Sheffield Hallam is committed to continuous enhancement and as such, includes a responsibility for building an evaluative mind-set across the institution. This will ensure that all activity and intervention is evaluated (process, impact or economics) and this supports evidence informed decision making.

STEER aims to help staff and students at SHU by:

  • Continuing to support staff working on strategic measure programmes with iterative and systematic evidence-informed programme design and implementation.
  • Developing training and development sessions for staff to develop capacity and capability concerning methodology and examples of ‘what works’.
  • Designing and implementing a new process of ethical approval to allow institutional service evaluations to be shared externally and inform ‘what works’ evidence bases.
  • Creating and piloting an evaluation repository to communicate evaluative outputs and raise awareness of evaluative practices.


We work across four key areas within Evaluation & Research




Why is evaluation important?

Designing and evaluating effective practices is a key considerations for Access and Participation work, regulated and monitored by the Office for Students. This has resonance across our whole institution.

There are three types of evaluation evidence that represent the standards outlined by OFS. These are as follows.

  • Narrative Evaluation: The impact evaluation provides a narrative or a coherent theory of change to motivate its selection of activities in the context of a coherent strategy.
  • Empirical Evaluation: The impact evaluation collects data on impact and reports evidence that those receiving an intervention have better outcomes, though does not establish any direct causal effect.
  • Causal Evaluation: The impact evaluation methodology provides evidence of a causal effect of an intervention.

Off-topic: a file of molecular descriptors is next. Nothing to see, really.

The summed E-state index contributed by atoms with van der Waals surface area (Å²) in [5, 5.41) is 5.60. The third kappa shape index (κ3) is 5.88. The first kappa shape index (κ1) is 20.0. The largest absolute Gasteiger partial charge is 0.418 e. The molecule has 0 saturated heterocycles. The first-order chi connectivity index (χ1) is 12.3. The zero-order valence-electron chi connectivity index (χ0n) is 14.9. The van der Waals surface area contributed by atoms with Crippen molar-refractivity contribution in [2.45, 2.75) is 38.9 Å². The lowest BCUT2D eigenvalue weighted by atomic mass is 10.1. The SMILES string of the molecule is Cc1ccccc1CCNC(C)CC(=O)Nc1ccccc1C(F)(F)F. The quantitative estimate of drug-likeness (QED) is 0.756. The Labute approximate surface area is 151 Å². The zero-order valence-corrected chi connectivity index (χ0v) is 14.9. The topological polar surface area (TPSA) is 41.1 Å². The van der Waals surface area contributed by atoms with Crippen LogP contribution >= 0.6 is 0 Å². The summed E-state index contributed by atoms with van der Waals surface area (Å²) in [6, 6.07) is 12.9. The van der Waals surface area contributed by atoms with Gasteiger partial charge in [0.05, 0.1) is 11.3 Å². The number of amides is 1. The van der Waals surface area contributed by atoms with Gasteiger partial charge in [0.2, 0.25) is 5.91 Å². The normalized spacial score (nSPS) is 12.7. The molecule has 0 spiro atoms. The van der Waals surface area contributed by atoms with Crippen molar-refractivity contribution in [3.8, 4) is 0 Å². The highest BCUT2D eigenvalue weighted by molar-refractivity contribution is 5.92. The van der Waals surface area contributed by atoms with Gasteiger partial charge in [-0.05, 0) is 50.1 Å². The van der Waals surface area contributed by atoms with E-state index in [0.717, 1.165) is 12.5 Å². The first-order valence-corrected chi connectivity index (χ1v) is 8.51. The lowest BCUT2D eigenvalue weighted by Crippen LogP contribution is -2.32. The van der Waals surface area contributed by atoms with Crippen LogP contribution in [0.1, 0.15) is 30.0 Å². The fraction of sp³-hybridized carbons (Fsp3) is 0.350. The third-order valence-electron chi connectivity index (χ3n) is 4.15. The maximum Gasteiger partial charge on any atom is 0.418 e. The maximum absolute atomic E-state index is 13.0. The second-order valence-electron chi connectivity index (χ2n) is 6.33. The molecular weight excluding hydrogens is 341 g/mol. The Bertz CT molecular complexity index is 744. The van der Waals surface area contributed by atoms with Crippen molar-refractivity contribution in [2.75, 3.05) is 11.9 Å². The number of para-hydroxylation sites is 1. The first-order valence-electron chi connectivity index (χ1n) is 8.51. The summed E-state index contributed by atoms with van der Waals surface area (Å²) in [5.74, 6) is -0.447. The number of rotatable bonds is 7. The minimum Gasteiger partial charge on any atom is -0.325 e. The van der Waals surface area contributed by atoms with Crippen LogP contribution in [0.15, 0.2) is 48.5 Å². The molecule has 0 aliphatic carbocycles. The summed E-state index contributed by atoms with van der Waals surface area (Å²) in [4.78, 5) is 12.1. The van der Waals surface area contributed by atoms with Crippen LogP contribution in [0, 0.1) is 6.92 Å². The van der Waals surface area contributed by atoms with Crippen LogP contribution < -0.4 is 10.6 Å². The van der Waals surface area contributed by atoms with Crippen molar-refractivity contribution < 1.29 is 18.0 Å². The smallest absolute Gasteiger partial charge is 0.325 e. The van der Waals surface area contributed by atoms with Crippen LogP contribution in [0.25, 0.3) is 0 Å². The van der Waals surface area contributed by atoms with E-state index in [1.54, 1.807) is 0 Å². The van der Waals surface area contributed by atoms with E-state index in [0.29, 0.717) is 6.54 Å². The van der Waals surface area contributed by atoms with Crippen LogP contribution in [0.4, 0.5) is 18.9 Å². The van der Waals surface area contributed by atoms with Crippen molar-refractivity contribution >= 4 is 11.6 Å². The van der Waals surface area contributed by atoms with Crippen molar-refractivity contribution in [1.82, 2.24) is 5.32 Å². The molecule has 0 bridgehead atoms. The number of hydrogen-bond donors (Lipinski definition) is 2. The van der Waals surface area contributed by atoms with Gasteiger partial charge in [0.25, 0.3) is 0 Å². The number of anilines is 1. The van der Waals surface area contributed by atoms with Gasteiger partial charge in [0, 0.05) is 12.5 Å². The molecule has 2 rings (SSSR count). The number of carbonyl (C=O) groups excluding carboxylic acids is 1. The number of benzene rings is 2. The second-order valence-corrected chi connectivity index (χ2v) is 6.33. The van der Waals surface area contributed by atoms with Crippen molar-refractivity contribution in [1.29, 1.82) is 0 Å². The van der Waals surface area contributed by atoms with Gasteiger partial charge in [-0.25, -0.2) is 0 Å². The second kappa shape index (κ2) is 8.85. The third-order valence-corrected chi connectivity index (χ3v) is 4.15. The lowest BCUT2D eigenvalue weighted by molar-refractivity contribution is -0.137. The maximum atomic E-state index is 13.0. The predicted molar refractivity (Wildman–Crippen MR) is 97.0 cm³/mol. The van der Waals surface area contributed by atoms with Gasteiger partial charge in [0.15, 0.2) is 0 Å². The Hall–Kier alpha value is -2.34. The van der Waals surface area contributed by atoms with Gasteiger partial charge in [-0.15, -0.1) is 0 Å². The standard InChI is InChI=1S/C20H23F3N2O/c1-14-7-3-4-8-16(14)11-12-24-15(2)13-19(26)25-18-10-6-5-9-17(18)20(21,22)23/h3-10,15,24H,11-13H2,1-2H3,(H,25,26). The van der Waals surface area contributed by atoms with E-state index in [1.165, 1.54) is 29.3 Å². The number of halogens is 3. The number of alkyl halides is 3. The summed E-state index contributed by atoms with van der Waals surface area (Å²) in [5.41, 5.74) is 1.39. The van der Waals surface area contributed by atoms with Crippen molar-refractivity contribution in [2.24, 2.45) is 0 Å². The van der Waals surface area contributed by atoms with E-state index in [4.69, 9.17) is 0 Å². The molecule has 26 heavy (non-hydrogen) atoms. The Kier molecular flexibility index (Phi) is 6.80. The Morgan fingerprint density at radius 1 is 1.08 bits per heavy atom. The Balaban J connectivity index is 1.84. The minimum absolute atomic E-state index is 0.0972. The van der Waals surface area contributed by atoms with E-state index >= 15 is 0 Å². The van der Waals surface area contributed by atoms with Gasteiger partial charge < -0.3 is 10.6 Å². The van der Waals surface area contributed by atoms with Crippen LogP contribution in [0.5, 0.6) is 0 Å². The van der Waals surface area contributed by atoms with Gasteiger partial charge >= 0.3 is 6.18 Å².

The Office for Students have produced guidance documents for collecting evidence of impact. These relate to Outreach, Access and Participation and Financial Support.

This guidance is based on work by the Centre for Social Mobility, and is also complimented by TASO, which has been created as a national body for supporting evidence and impact.



Additional resources

STEER in collaboration with QAA Scotland: Free webinar resources on optimising the use of evidence in higher education.

David Parsons‘s work ‘Demystifying Evaluation’. Parsons (2017) has identified 5 key steps for effective evaluation research design which STEER promote for all evaluative work:

  1. Evaluation research is not incremental. It requires clarity of expectations and needs before all else.
  2. One size does not fit all. Good evaluation research design is always customised to some extent.
  3. Effective design is not just about methods. It needs to combine technical choices (contextualised, fit for purpose, robust) with political context (so it is understood, credible and practical).
  4. Method choices are led by a primary dichotomy: consideration of measurement (how much) vs. understanding (how; why). The chosen method can do both, if required.
  5. Good design is always proportionate to needs, circumstance and resources.

The Scottish Framework for Fair Access has also produced Evaluation Guidance which is a useful provision of evaluation resources aimed at raising awareness of the importance of high quality evaluation.

TASO has been created as a national body for supporting evidence and impact in higher education and also has evaluation guidance and an evidence toolkit.

The UK Evaluation Society also has Good Practice Guidelines which include a focus on ethical evaluation, and self evaluation.